That’s what impresses me on this tour: how much history and heritage permeates the food pathways of Mexico. Carla, who also teaches cooking classes, fell in love with the city’s gastronomy when she visited and decided to stay. She’s passionate about local cuisine and enthusiastically shares her knowledge. We stop by a tortilleria and watch corn tortillas being made in an old-fashioned machine—and sample them of course. We smell the rich aroma of vats of ground coffee at a local grinding shop.
We visit two produce markets, where we taste fried grasshoppers (tasty, salty-sweet, and full of protein!), exotic fruits, delicious cheese from Oaxaca, coffee from Veracruz served by the proud owner, molé, salsas, even a salt blend that has bits of dried maguey worms! We sample wine and mescal and eat until we can barely move. It’s an extraordinary tour that teaches so much about Mexico, its people and their love affair with food.
A highlight of our stay is a meal at Azul Historico, one of Mexico City’s most popular restaurants. The festive dining area is a courtyard with a retractable roof and trees lit by candles hanging among the branches. Very romantic—and fabulous food to match the setting. To start, we enjoy a stellar Mexican red wine from the Valley of Guadalupe, a wine region in Baja California. Our appetizer, a Mexican delicacy, is—wait for it—ant eggs! I know it sounds gross, but the little white strands are delicious—creamy, earthy, nutty with the consistency of scrambled eggs. They are served with small corn tortillas, guacamole, and epazote, a Mexican herb I love.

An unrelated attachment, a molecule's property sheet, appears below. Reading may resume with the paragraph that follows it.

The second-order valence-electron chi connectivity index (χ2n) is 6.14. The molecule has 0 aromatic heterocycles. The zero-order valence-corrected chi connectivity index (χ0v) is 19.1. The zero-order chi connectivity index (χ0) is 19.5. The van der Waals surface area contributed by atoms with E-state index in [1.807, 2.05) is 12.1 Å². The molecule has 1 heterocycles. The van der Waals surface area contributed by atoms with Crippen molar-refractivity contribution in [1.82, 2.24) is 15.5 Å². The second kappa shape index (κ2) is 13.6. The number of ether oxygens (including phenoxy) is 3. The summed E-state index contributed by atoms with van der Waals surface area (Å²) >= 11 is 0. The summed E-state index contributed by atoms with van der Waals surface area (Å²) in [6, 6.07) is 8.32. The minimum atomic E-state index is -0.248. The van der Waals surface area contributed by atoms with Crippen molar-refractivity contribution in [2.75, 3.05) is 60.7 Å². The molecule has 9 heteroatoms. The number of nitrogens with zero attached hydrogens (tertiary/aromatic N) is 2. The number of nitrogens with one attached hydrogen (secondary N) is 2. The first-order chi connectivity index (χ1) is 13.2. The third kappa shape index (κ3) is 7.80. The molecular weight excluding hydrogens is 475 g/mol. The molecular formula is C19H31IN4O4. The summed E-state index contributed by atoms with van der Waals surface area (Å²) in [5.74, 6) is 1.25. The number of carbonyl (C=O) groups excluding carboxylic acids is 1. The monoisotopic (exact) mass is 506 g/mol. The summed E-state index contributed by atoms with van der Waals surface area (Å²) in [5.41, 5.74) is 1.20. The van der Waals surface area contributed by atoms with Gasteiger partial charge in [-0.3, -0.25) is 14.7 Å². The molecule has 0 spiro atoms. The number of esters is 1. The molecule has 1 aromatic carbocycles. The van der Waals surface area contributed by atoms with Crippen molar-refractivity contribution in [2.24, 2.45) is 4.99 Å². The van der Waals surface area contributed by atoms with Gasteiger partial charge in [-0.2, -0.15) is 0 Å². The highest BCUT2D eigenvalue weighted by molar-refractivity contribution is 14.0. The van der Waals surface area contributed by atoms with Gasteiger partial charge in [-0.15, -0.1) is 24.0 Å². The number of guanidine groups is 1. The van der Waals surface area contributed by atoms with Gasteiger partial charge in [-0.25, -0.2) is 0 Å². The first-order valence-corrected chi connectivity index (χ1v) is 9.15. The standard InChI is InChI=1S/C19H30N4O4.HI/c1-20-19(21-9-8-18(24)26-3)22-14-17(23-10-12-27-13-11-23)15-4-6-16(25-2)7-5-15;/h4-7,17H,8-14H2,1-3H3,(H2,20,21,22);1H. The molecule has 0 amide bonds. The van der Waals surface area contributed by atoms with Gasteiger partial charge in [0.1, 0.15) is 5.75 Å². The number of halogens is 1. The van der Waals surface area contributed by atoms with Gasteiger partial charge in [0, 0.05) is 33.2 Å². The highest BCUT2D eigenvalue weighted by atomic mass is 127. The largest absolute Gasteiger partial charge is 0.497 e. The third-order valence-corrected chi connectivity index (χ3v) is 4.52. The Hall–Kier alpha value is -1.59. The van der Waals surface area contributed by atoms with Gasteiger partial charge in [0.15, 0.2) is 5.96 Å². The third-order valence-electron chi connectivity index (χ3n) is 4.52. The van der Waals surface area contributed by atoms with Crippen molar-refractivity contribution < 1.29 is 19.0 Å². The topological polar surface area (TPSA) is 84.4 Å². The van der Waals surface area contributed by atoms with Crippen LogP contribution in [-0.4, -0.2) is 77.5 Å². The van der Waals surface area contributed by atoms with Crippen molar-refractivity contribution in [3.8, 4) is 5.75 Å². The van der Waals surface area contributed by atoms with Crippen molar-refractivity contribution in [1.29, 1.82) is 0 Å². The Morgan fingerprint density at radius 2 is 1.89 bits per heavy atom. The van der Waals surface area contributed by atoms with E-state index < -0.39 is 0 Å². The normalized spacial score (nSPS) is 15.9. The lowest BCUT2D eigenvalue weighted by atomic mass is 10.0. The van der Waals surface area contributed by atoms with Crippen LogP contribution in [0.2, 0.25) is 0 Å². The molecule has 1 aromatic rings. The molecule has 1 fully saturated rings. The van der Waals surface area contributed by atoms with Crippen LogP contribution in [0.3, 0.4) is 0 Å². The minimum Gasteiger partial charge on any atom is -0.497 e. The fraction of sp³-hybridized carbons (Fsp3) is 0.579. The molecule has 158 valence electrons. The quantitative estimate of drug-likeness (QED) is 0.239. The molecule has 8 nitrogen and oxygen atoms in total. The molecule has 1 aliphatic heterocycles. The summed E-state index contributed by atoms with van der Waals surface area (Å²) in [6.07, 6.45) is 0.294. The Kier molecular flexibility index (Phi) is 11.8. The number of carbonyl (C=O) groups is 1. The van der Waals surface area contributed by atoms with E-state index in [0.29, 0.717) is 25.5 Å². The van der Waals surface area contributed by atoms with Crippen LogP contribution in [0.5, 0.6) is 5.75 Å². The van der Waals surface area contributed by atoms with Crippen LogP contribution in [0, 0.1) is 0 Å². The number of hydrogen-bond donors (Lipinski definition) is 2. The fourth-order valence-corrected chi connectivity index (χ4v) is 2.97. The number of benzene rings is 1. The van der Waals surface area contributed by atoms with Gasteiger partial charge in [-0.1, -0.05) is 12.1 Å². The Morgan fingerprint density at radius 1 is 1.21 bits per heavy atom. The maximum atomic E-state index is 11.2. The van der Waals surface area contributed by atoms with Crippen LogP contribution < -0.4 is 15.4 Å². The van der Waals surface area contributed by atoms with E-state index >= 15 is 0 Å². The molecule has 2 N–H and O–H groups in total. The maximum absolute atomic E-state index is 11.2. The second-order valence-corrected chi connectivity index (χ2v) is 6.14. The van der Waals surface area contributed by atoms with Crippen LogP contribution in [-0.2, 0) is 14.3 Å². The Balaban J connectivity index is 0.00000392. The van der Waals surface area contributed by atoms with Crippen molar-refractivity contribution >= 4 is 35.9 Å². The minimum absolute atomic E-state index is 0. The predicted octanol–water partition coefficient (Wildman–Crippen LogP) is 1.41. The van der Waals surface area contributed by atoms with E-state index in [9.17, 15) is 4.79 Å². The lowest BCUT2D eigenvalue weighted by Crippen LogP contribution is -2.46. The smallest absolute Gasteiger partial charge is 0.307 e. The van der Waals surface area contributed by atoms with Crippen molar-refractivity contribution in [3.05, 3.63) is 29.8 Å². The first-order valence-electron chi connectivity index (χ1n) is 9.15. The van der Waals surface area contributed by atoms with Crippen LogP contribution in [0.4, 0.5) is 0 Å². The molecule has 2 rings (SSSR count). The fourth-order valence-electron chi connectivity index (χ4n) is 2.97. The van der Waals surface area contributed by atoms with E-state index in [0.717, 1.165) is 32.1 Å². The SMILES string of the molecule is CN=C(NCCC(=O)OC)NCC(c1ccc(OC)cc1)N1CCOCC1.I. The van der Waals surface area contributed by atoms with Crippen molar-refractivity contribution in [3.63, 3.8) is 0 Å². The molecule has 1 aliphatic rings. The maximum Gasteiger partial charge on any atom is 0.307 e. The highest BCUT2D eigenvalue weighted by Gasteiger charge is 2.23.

Peter and I are avoiding meat for health reasons, so we opt for vegetarian entrees. I choose hibiscus enchiladas. Who knew flowers could taste so good—tart with a touch of cheese and cream. Yum! Peter orders a seasonal specialty: chiles en nogada. Only available in fall, the dish has its own special ritual. First a black tablecloth is laid on the table, then gold silverware is presented. The chiles arrive decorated with ribbons and filled with fruits and nuts (also available with a meat stuffing), and the server pours the precious walnut sauce over top. Finally a glass of champagne accompanies the festive dish.
Both Peter and I can barely eat everything, but make room for Mexican hot chocolate for dessert. Mine has vanilla and ginger, and Peter’s has anise. Sorbet is the perfect ending to this memorable Mexican meal.
Our last morning we wake up while it’s still dark and head to breakfast on the rooftop restaurant of our hotel overlooking Zocalo Square. Dawn is spilling over the distant mountains, and the square below us is peaceful and quiet. As we sip on coffee, the sun peeks over the horizon, and another day in magical Mexico City begins.
Where To Stay
Zocalo Central Hotel is conveniently located in the Centro, and we loved the rooftop breakfasts! www.centralhoteles.com
For More Information
Coming up in January: Peggy and Peter travel to Mexico’s Pacific Coast. Sign up for TW’s monthly ezine and make sure you don’t miss it.
Find more travel and adventure at www.tidewaterwomen.com/travel-articles.